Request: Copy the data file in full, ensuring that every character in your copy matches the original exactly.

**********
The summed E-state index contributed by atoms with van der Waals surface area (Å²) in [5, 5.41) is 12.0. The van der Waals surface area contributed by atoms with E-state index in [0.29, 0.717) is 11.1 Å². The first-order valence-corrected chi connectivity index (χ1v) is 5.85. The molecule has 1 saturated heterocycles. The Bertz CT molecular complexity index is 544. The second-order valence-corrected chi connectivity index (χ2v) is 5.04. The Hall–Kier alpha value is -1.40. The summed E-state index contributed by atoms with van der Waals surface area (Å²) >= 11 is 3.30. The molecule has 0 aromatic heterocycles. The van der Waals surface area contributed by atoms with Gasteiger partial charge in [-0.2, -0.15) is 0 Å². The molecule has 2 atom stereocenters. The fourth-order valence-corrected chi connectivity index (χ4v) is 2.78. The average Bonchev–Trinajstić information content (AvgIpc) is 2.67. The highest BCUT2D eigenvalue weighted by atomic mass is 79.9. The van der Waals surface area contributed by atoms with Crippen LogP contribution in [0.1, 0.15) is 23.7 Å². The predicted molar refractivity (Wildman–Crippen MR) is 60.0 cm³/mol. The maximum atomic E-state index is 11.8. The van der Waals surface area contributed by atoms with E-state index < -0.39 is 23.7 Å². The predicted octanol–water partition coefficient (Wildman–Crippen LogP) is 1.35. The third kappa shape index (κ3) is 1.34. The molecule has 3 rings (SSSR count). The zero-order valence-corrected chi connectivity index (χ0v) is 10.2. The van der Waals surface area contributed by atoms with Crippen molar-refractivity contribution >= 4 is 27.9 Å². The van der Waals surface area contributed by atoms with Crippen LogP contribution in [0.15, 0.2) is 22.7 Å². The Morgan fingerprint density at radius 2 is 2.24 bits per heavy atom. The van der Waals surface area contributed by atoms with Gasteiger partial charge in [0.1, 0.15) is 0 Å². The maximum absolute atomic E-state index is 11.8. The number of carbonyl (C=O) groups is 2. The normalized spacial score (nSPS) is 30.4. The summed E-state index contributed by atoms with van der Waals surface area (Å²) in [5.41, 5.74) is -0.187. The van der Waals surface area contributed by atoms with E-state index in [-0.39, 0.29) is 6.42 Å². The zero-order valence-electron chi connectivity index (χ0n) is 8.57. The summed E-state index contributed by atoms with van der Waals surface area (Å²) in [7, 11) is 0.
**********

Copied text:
The summed E-state index contributed by atoms with van der Waals surface area (Å²) in [5, 5.41) is 12.0. The van der Waals surface area contributed by atoms with E-state index in [0.29, 0.717) is 11.1 Å². The first-order valence-corrected chi connectivity index (χ1v) is 5.85. The molecule has 1 saturated heterocycles. The Bertz CT molecular complexity index is 544. The second-order valence-corrected chi connectivity index (χ2v) is 5.04. The Hall–Kier alpha value is -1.40. The summed E-state index contributed by atoms with van der Waals surface area (Å²) >= 11 is 3.30. The molecule has 0 aromatic heterocycles. The van der Waals surface area contributed by atoms with Gasteiger partial charge in [-0.2, -0.15) is 0 Å². The molecule has 2 atom stereocenters. The fourth-order valence-corrected chi connectivity index (χ4v) is 2.78. The average Bonchev–Trinajstić information content (AvgIpc) is 2.67. The highest BCUT2D eigenvalue weighted by atomic mass is 79.9. The van der Waals surface area contributed by atoms with Crippen LogP contribution in [0.1, 0.15) is 23.7 Å². The predicted molar refractivity (Wildman–Crippen MR) is 60.0 cm³/mol. The maximum atomic E-state index is 11.8. The van der Waals surface area contributed by atoms with E-state index < -0.39 is 23.7 Å². The predicted octanol–water partition coefficient (Wildman–Crippen LogP) is 1.35. The third kappa shape index (κ3) is 1.34. The molecule has 3 rings (SSSR count). The zero-order valence-corrected chi connectivity index (χ0v) is 10.2. The van der Waals surface area contributed by atoms with Crippen molar-refractivity contribution >= 4 is 27.9 Å². The van der Waals surface area contributed by atoms with Crippen LogP contribution in [0.15, 0.2) is 22.7 Å². The Morgan fingerprint density at radius 2 is 2.24 bits per heavy atom. The van der Waals surface area contributed by atoms with Gasteiger partial charge in [0.1, 0.15) is 0 Å². The maximum absolute atomic E-state index is 11.8. The number of carbonyl (C=O) groups is 2. The normalized spacial score (nSPS) is 30.4. The summed E-state index contributed by atoms with van der Waals surface area (Å²) in [5.41, 5.74) is -0.187. The van der Waals surface area contributed by atoms with E-state index in [-0.39, 0.29) is 6.42 Å². The zero-order valence-electron chi connectivity index (χ0n) is 8.57. The summed E-state index contributed by atoms with van der Waals surface area (Å²) in [7, 11) is 0.